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Controlling Arduino by Voice with Python

Have you tried using voice control along with your Arduino projects? Interested in learning this latest innovation in data science? Read through this article to find out.

In this article, we’ll use Python that’s installed on a PC to convert voice to text. Python is a very powerful language, and it’s the preferred programming language of many data scientists. It’s the perfect tool for speech recognition as it can access many libraries online and offline. After speech recognition, we’ll send the equivalent text to Arduino serially. The Arduino will interpret this data and extract the commands intended by the user to do real-world action.

Let’s get started.


  • An Arduino UNO or Mega
  • The latest Python programming environment (we use Thonny)
  • SpeechRecognition Module (in Python)
  • PySerial Module (in Python)
  • A microphone for your PC.


To make things simple, Thonny Python IDE will be used as the programming environment. You could use other Python IDE (PyCharm, IDLE, Eclipse, etc.) as long as you have the latest stable version.

If you haven’t installed Thonny, download it at:

Next, you’ll need to install Python’s Speech Recognition library to convert any speech to text.

Go to Tools -> Manage plug-ins… Then type SpeechRecognition on the search bar. Choose and install the SpeechRecognition library (without the space).

Next, we will need a Python library to open the serial port. For that, we’ll install the pySerial plugin.


You’ll just need to connect your Arduino UNO or Mega to a free USB port on your computer. These devices already implement a USB-to-serial converter. For simplicity’s sake, we’ll operate on the built-in LED of the Arduino board.

Upload this code to your Arduino.

Arduino Code:

String str;  

void setup() {
        pinMode(LED_BUILTIN, OUTPUT);

void loop() {
        if (Serial.available() > 0) {
                str = Serial.readStringUntil('\n');  
                if (str == "turn on led"){
                  digitalWrite(LED_BUILTIN, HIGH);

                 if (str == "turn off led"){
                  digitalWrite(LED_BUILTIN, LOW);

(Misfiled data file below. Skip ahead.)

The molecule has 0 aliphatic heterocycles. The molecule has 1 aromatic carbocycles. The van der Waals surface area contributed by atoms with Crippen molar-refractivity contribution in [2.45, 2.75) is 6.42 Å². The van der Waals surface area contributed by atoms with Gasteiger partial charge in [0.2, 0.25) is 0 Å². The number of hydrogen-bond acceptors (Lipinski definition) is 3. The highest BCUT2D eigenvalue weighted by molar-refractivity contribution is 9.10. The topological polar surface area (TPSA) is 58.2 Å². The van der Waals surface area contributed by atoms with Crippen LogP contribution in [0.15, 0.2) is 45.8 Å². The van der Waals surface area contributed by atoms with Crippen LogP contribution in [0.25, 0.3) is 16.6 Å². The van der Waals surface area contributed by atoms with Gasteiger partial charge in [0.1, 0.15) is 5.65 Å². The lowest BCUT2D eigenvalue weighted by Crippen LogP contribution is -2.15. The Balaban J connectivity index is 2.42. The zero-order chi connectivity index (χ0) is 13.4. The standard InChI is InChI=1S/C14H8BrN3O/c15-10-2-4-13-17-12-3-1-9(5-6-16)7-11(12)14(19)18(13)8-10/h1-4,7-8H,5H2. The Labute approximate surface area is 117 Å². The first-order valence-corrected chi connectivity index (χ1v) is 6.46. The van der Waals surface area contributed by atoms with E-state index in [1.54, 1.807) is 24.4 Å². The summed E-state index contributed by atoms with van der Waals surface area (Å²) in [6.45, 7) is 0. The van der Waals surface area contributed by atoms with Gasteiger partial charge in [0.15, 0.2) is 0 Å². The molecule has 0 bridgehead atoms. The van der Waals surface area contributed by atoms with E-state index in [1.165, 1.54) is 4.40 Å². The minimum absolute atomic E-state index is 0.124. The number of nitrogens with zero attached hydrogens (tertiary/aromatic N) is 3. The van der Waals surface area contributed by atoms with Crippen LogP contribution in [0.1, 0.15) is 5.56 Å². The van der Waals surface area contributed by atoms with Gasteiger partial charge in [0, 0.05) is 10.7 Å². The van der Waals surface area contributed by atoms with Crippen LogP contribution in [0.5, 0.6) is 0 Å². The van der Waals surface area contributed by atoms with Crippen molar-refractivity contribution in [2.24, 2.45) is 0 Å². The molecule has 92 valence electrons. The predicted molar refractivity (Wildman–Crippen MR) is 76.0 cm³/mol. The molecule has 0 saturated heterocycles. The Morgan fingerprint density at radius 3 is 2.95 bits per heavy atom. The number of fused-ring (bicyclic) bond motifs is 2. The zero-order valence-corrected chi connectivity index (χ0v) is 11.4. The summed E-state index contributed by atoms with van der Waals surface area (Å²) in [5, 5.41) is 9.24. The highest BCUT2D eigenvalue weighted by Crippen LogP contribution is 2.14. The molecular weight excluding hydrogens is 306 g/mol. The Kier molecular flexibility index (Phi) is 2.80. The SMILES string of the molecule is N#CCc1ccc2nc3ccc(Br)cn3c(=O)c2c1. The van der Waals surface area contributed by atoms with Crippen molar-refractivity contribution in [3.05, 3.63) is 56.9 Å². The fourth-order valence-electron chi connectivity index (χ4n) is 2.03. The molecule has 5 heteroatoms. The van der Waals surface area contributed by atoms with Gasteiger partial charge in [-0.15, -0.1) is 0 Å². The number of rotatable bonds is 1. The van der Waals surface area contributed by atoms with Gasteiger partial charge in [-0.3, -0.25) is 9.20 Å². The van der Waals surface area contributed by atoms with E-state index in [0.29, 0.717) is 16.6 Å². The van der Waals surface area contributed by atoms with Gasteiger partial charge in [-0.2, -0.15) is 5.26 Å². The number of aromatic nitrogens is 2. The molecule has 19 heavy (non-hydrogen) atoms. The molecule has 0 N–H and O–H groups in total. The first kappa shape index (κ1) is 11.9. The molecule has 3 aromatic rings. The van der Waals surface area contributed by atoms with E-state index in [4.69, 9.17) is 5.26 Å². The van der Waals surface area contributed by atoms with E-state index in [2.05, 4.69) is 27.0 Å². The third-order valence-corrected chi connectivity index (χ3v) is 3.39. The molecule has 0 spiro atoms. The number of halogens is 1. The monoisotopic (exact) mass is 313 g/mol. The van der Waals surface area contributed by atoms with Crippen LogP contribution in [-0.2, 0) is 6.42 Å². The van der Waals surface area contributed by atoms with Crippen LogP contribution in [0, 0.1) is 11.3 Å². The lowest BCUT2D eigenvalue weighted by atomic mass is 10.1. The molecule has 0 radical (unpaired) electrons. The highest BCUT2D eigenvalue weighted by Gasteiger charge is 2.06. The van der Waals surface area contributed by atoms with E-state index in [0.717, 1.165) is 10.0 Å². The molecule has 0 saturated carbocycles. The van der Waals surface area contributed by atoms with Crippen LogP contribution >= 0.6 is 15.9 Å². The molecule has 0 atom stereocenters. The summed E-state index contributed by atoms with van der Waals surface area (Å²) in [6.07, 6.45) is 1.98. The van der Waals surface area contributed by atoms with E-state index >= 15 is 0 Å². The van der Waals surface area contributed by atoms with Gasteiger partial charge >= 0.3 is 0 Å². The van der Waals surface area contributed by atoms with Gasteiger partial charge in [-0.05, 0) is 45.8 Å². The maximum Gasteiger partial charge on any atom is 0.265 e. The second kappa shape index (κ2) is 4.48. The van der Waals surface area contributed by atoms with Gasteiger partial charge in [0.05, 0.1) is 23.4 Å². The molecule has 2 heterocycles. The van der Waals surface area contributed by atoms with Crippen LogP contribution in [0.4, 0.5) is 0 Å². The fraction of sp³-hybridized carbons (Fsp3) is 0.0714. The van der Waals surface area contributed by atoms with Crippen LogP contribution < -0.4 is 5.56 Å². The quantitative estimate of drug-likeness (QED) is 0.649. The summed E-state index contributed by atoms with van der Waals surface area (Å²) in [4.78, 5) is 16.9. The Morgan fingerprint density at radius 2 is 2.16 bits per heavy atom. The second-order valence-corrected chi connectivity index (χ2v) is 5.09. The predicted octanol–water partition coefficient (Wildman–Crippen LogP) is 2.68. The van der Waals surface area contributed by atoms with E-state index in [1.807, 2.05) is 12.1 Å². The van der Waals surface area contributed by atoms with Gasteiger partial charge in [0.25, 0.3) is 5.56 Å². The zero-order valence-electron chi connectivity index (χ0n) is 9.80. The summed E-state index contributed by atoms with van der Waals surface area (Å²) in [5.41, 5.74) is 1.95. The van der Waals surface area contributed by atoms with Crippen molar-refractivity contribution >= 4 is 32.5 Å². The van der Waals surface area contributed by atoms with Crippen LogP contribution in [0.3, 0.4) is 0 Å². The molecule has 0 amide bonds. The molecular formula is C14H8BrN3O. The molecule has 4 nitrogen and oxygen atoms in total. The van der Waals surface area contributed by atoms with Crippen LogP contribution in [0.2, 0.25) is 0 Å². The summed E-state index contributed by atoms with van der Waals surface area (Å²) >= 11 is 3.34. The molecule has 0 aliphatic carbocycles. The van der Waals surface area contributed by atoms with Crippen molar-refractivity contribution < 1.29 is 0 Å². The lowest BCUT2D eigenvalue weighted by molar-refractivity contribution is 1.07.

Then write this code in the Thonny editor.

Python Code:

import speech_recognition as sr
import serial

ser = serial.Serial('COM9', 115200, timeout=0)
r = sr.Recognizer()

while True:
    with sr.Microphone() as mic:
            print("Silence please, calibrating...")
            r.adjust_for_ambient_noise(mic, duration=2)
            print("calibrated, speak now...")
            audio = r.listen(mic)
            text = r.recognize_google(audio)
            text = text.lower()
            print("You said "+text+"\n")
        except sr.UnknownValueError:
            print("Could not understand audio")
        except sr.RequestError as e:
            print("Request error; {0}".format(e))

When you run the Python code, you should see:

Silence please, calibrating…

calibrated, speak now…

Speak at this prompt and it will give an echo.

To command the Arduino’s LED to turn ON or off say:

“turn on led”

To command it to go off say:

“turn off led”

How does it work?

A Python script for voice recognition is being used here.

The Python speech recognition module analyzes, dissects, and converts your speech to text. It also has dependent libraries that detect sound from your microphone.

The PySerial module establishes a Serial communication with Arduino. After the speech recognition library does its job, the next part of the code sends everything you have said serially to the Arduino.

The serial data is analyzed and compared to constant strings of texts in Arduino. If there is a match, then a corresponding response executes. Here a “turn on led” simply turns on the built-in LED of the Arduino while a “turn off led” turns it off.

You’ll now be able to control electronic and physical equipment by using these codes as templates.



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